Assets- The nature of this transaction is Debit or recorded on the debit side. Any increase in this would debit the same and vice versa.
Incomes and Gains- The nature of these types of transactions is Credit or recorded on the credit side. Any increase in this would credit the same and vice versa.
Liabilities- The nature of this transaction is Credit or recorded on the credit side. Any increase in this would credit the same and vice versa.
Advantages of Double Entry Accounting
Easy to Access Data
As all the data is maintained in a systematic manner. So, if one wants to check any data, he can easily assess it.
Complete Accounts of Transactions
Due to the dual and simultaneous effect in this system, there are a complete set of books of accounts of each party.
Easy in Determining Results
Since the preparation of the final accounts at the end of the year counts the debit and the credit side, the profit or loss and the financial position of the assets and the liabilities are clearly reflected. Hence, if any entry is recorded only once, there will be a difference on the opposite side of the same amount.
It facilitates you to compare the business performance of a period with figures of a previous period or with last year’s corresponding figures.
Clarity regarding Assets and Liabilities
There is clarity regarding the position of the assets and the liabilities. For example, in the past year, the company had creditors of raw materials of Rs. 1400000 and in the current year it has increased to Rs. 1820000. The increase in 420000 may be due to the increase in sales. So, one can analyze whether the increase is worth it or not, means due to such an increase whether the company is producing products using those raw materials sufficiently or not.
Increase in Income and a Decrease in Expenditure
If a proper analysis is done of the incomes and expenditures, one can come to know the growth of one’s business. One can compare the incomes and expenses of the current year with that of past years. This helps to plan the strategies for the forthcoming financial years.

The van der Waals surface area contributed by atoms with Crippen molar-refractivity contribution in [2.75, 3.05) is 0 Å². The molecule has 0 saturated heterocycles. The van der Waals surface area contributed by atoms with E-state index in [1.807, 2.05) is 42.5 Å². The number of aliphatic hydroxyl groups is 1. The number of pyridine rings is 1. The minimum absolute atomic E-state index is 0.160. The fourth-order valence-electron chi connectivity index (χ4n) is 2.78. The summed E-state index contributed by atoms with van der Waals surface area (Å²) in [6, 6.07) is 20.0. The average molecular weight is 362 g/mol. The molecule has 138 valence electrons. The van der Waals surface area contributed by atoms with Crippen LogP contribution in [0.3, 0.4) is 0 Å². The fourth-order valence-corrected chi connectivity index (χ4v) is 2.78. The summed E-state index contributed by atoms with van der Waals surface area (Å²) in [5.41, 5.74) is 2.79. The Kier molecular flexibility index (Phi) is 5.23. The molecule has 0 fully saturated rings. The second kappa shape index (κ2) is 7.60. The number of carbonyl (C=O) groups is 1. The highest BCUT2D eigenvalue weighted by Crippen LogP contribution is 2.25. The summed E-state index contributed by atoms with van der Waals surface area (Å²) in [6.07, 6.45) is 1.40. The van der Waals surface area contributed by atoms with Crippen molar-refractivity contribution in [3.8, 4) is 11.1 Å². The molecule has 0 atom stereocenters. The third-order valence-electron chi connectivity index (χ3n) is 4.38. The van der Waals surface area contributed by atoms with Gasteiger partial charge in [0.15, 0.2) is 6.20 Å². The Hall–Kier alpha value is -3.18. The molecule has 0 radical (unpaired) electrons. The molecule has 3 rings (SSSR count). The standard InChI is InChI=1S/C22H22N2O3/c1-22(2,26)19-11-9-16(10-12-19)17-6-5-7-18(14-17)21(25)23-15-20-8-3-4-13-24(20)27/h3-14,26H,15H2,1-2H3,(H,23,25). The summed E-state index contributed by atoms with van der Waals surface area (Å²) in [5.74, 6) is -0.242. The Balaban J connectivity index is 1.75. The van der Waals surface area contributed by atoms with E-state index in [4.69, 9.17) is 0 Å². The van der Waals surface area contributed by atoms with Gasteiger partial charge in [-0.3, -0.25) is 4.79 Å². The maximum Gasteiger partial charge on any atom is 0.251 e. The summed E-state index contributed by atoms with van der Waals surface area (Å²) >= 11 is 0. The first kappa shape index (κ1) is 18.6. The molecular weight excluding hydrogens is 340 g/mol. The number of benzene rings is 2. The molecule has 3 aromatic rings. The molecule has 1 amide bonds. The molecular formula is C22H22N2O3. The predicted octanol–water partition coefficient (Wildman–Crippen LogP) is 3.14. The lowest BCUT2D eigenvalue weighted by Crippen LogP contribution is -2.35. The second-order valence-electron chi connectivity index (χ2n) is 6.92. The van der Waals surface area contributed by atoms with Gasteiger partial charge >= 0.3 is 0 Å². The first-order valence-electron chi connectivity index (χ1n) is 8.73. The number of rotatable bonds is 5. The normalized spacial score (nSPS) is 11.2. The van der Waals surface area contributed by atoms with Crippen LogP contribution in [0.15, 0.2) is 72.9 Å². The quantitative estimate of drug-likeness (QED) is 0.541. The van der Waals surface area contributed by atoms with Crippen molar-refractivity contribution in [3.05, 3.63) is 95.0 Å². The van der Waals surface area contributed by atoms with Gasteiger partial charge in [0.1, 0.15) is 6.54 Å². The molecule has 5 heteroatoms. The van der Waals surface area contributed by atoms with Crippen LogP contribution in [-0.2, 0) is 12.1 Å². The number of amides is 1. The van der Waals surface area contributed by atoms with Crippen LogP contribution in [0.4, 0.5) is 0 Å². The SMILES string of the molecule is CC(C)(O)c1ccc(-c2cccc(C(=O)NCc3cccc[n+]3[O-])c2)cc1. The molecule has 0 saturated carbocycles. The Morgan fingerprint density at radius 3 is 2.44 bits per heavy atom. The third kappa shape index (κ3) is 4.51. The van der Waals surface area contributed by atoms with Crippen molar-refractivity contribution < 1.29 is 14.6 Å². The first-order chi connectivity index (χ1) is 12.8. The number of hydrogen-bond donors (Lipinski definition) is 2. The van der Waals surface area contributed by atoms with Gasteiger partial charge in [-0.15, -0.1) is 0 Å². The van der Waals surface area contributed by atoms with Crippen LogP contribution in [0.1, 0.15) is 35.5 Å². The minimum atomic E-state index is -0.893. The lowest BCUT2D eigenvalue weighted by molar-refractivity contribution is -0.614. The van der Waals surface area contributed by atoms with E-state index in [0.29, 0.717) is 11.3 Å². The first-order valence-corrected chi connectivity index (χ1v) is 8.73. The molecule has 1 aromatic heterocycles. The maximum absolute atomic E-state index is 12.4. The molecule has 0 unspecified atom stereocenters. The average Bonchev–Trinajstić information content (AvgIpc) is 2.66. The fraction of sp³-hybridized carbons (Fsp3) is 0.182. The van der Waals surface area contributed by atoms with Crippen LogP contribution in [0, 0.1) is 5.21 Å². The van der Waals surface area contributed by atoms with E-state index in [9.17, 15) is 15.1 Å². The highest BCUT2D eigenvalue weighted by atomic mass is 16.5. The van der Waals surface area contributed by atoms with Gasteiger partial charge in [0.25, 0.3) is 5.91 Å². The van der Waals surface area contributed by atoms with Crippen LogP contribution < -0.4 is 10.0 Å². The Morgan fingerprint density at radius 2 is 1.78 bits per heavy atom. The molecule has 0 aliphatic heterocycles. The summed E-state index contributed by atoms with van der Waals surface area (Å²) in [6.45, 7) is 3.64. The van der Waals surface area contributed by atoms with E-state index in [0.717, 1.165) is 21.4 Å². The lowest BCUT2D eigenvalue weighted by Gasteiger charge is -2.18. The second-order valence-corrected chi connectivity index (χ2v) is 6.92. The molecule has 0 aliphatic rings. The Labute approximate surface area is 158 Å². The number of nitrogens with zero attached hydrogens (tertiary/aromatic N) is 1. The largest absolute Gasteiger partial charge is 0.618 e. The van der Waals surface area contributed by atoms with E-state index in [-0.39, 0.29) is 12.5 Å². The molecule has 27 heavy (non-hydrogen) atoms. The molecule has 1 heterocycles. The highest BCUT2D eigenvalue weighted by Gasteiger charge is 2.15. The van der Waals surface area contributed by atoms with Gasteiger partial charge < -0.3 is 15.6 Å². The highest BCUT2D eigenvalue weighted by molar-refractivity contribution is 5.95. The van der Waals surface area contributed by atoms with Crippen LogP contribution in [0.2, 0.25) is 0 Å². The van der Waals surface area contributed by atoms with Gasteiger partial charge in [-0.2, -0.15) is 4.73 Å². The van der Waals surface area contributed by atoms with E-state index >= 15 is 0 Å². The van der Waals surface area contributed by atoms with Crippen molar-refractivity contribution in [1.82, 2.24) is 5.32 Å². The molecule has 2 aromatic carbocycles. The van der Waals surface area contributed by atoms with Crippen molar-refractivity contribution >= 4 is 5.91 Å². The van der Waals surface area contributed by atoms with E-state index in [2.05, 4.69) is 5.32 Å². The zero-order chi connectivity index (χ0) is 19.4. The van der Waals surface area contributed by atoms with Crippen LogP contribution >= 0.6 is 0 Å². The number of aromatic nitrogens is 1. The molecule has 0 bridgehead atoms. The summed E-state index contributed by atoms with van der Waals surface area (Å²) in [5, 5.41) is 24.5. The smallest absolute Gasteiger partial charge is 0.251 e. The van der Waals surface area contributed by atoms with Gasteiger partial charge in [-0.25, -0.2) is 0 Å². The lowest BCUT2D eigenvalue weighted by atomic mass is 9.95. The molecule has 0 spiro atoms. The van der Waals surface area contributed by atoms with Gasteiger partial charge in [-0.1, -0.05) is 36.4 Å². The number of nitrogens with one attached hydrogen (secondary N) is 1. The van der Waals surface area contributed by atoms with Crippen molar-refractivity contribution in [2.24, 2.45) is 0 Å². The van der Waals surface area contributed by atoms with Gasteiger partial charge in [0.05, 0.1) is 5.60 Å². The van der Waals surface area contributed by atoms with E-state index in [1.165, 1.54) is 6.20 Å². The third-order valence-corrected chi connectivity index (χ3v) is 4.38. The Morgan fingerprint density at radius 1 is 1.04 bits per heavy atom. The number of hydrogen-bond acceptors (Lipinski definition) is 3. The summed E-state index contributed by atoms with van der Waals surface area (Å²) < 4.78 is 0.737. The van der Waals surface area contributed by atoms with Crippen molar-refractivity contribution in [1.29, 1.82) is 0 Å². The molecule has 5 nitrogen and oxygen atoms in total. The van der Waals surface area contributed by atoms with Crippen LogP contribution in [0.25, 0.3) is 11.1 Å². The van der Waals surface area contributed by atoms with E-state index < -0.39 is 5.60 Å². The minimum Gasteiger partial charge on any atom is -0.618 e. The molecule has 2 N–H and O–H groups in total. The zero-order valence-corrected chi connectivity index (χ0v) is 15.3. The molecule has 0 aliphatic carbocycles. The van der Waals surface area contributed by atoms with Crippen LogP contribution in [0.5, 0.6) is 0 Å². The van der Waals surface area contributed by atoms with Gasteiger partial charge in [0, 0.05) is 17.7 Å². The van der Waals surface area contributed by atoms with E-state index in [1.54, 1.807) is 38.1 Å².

Detection and Prevention of Frauds
There are very few chances of errors and mistakes as a single transaction has two effects. So, if there is only one entry of a single transaction, the trial balance and the financial accounts will not match. Also, if any fraud is intentionally or unintentionally committed, it can be easily prevented.
Information Easily Available
The beauty of the double-entry system is the dual effect and proper system of maintaining the books of the accounts. So, any information whenever required of whichever year is easily available.
The books of accounts maintained under this system are highly useful to the management, analysts, auditors, executives, and ultimately to the company as a whole. This is highly useful to them because every transaction clearly mentions the date and name from the Journal to the Financial Statements. So, any year’s data is easily available.
Disadvantages of Double Entry Accounting
Since one transaction goes through four stages (process), handling so many books becomes too voluminous. Also, if there is no accuracy in maintaining the data in one place or misplaced, it becomes very difficult to obtain the data if needed urgently.
If one is not thorough with the rules of the Double Entry System, one may get confused at any point in time. Say, for example, there are some journal entries that have an effect before an effect of the other transaction. For example, the bad debt provision for the current year is to be reduced to 20%, and the creditors of Rs. 2000 have wrongly recorded as debtors. So, firstly there has to be the deletion of the extra Rs. 2000 from the debtors, and then the debt provision entry is to be done. Hence such complexity arises.
The person who is not literate enough to write his own books of accounts or whose business is too voluminous hires an accountant. Also, in big companies, there are various people involved in the accounting field, which is expensive.
Qualified Persons Required
It requires the knowledge of the experts to record and maintain the books under this system. The qualified and skilled experts may not be easily available; also, they charge high fees for that.
Chances of Committing Mistakes
As discussed earlier, if one is not familiar with and clear about the rules of the Double Entry System, one may apply wrong facts, due to which the entire accounting process may turn out incorrect. Hence, due to sheer negligence and misconceptions, the mistakes can turn out to be a huge issue leading to big losses.
Not Preferred by Small Businesses
It is too obvious that small business concerns will not generally prefer this method of accounting. Complexity and complicatedness are one of the reasons. Also, the reasons can be that their business transactions are too less, they can manage their accounts on their own or may not afford an accountant, and many such similar reasons.
Secrecy not Maintained
Since the Double Entry System involves substantial effort, time and accuracy, there is a clear record and entry of each and every transaction except non-monetary ones. Therefore, there is difficulty in maintaining secrets.
Double Entry Accounting Vs. Single Entry Accounting
|Points of Difference||Double Entry Accounting||Single Entry Accounting|
|A two-sided and complete record of transactions||A one-sided and partial record of transactions|
|Large business||Small business|
|Fewer chances||More chances comparatively|
|Personal, real, and nominal||Personal and cash|
Suitability for Taxation
Continue reading – Fundamentals of Accounting